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Celiac disease is a condition in which the small intestine is damaged by gluten, the storage protein of wheat and similar proteins in barley and rye. The disease can cause different symptoms such as diarrhea, bloating, abdominal pain and weight loss. The majority of patients respond to a gluten-free diet. However some patients (5-30%) have persistent symptoms and are considered to be poor responders to the diet. Bacterial overgrowth in the small intestine accounts for some of the refractory patients.
This study seeks to determine if antibiotic therapy with rifaximin relieves the symptoms of patients who are poorly responsive to a gluten-free diet and whether this impacts their breath test results.
A symptom questionnaire will be administered at study initiation, 2 weeks and 12 weeks. Patients will undergo a breath test which involves drinking a sugar (lactulose) solution and breathing into a machine. This technique will identify the presence of bacteria in the small intestine. They will be randomly selected to receive either an antibiotic (rifaximin) or placebo three times a day for 10 days to treat their bacterial overgrowth.
Allocation: Randomized, Control: Placebo Control, Endpoint Classification: Efficacy Study, Intervention Model: Parallel Assignment, Masking: Double Blind (Subject, Caregiver, Investigator), Primary Purpose: Treatment
Celiac Disease Center at Columbia University
Published on BioPortfolio: 2014-08-27T03:13:09-0400
A randomized, double-blind, placebo-controlled clinical study in human leukocyte antigen (HLA)-DQ 2.5+ adults with celiac disease (CeD).
This study is to see if a high response to the TTG screening test for celiac disease is as accurate as the current method of diagnosing celiac disease which entails a general anesthetic an...
Background/Aim: Celiac disease is a common immune-mediated disorder, and the only currently available treatment is a gluten-free diet. Recent studies have shown several probiotics to carry...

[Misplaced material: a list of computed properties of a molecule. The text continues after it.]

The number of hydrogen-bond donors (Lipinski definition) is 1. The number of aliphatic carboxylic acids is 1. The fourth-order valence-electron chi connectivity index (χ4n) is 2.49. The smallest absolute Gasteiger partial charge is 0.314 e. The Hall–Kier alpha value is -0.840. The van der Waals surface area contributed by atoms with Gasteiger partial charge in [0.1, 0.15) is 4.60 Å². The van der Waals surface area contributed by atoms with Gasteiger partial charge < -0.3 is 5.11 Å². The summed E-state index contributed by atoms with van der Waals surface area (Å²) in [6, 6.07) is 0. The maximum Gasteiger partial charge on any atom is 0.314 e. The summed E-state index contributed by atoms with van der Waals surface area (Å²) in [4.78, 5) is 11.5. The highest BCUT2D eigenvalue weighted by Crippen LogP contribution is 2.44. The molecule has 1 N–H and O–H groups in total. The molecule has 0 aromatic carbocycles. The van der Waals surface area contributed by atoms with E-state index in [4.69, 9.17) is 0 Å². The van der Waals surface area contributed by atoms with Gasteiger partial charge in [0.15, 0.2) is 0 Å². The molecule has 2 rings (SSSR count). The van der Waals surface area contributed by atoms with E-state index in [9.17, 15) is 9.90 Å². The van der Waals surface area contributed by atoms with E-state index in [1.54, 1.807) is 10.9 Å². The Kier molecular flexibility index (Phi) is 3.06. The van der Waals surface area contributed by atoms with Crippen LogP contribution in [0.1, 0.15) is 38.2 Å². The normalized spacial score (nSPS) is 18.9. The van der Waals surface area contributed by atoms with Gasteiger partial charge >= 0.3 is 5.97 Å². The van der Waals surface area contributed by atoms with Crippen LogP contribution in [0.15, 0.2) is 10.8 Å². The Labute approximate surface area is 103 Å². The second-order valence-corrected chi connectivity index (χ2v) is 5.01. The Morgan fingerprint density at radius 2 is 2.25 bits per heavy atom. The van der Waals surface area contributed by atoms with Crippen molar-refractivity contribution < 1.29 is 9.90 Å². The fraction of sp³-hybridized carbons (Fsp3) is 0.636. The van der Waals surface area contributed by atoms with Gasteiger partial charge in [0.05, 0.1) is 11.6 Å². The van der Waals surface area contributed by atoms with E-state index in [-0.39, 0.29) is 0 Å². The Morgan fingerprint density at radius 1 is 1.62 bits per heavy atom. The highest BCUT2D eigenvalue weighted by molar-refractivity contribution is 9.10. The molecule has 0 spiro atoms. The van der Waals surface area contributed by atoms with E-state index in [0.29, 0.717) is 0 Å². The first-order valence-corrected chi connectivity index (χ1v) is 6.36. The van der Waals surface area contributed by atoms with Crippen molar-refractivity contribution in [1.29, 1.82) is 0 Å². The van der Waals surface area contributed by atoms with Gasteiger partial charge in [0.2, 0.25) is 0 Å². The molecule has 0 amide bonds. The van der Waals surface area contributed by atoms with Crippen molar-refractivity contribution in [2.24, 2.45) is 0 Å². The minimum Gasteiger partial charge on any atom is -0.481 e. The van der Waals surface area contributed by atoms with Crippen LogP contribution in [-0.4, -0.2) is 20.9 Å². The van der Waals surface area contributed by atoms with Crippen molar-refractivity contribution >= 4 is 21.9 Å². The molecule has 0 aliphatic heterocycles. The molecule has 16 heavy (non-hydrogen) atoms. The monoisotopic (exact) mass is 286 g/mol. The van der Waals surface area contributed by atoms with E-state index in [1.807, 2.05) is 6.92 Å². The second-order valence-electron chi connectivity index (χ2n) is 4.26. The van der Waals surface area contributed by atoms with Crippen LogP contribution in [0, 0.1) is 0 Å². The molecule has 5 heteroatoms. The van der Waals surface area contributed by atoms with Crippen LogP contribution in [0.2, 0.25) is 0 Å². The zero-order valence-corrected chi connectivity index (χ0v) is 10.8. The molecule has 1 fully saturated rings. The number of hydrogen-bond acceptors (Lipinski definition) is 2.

A randomized, double-blind, placebo-controlled clinical study in non-homozygous human leukocyte antigen (HLA)-DQ.2.5+ adults with celiac disease (CeD).
A randomized, double-blind, placebo-controlled, two treatment, parallel group study to investigate the effects of RG7625, a cathepsin S inhibitor, on the immune response to a gluten challe...
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Celiac disease has characteristics of an autoimmune disease, such as increased antibody levels to tissue transglutaminase (tTG). However, assays to measure these biomarkers in blood samples do not ide...
Macrophages play a significant role in chronic liver disease as reflected by elevated soluble (s)CD163 and mannose receptor (sMR) levels and associated with liver disease severity and prognosis. Extra...
Point of care tests (POCTs) might be used to identify patients with undiagnosed celiac disease who require further evaluation. We performed a large multicenter study to determine the performance of a ...
Celiac disease is a small intestinal inflammatory disease with autoimmune features that is triggered and maintained by the ingestion of the storage proteins (gluten) of wheat, barley and rye. The prev...
A complex network of nerve fibers including sympathetic and parasympathetic efferents and visceral afferents. The celiac plexus is the largest of the autonomic plexuses and is located in the abdomen surrounding the celiac and superior mesenteric arteries.
Simple protein, one of the prolamines, derived from the gluten of wheat, rye, etc. May be separated into 4 discrete electrophoretic fractions. It is the toxic factor associated with CELIAC DISEASE.
Human immune-response, D-related antigen encoded by the D locus on chromosome 6 and found on lymphoid cells. It is in linkage disequilibrium with HLA-A1 and HLA-B8. The HLA-DR3 antigen is strongly associated with celiac disease, Grave's disease, dermatitis herpetiformis, early-age onset myasthenia gravis, systemic lupus erythematosus, juvenile diabetes, and opportunistic infections in AIDS.
Human immune-response, D-related antigen encoded by the D locus on chromosome 6 and found on lymphoid cells. It is strongly associated with celiac disease and psoriasis vulgaris.
A malabsorption syndrome that is precipitated by the ingestion of GLUTEN-containing foods, such as wheat, rye, and barley. It is characterized by INFLAMMATION of the SMALL INTESTINE, loss of MICROVILLI structure, failed INTESTINAL ABSORPTION, and MALNUTRITION.
Astroesophageal Reflux Disease (GERD) Barrett's Esophagus Celiac Disease Cholesterol Crohn's Disease Gastroenterology Hepatitis Hepatology Irritable Bowel Syndrome (IBS) Pancreatitis Peptic Ulcer Disease...
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An anesthesiologist (US English) or anaesthetist (British English) is a physician trained in anesthesia and perioperative medicine. Anesthesiologists are physicians who provide medical care to patients in a wide variety of (usually acute) situations. ...